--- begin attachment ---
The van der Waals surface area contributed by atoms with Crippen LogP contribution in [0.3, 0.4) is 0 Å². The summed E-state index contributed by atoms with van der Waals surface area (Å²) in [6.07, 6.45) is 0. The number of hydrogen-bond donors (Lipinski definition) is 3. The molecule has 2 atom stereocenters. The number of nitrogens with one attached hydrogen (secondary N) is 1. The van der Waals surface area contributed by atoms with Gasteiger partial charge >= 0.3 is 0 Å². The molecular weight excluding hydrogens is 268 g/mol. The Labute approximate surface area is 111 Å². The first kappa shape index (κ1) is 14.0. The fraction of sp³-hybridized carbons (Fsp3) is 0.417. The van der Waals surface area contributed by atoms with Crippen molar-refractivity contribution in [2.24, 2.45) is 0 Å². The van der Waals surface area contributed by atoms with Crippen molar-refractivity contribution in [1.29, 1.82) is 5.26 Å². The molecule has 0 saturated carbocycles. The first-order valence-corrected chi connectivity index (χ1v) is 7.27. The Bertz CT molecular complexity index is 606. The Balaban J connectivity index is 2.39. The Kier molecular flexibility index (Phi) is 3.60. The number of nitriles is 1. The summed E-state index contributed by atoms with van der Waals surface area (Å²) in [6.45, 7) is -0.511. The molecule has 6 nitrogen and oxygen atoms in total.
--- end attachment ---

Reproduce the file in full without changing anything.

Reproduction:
The van der Waals surface area contributed by atoms with Crippen LogP contribution in [0.3, 0.4) is 0 Å². The summed E-state index contributed by atoms with van der Waals surface area (Å²) in [6.07, 6.45) is 0. The number of hydrogen-bond donors (Lipinski definition) is 3. The molecule has 2 atom stereocenters. The number of nitrogens with one attached hydrogen (secondary N) is 1. The van der Waals surface area contributed by atoms with Gasteiger partial charge >= 0.3 is 0 Å². The molecular weight excluding hydrogens is 268 g/mol. The Labute approximate surface area is 111 Å². The first kappa shape index (κ1) is 14.0. The fraction of sp³-hybridized carbons (Fsp3) is 0.417. The van der Waals surface area contributed by atoms with Crippen molar-refractivity contribution in [2.24, 2.45) is 0 Å². The van der Waals surface area contributed by atoms with Crippen molar-refractivity contribution in [1.29, 1.82) is 5.26 Å². The molecule has 0 saturated carbocycles. The first-order valence-corrected chi connectivity index (χ1v) is 7.27. The Bertz CT molecular complexity index is 606. The Balaban J connectivity index is 2.39. The Kier molecular flexibility index (Phi) is 3.60. The number of nitriles is 1. The summed E-state index contributed by atoms with van der Waals surface area (Å²) in [6.45, 7) is -0.511. The molecule has 6 nitrogen and oxygen atoms in total.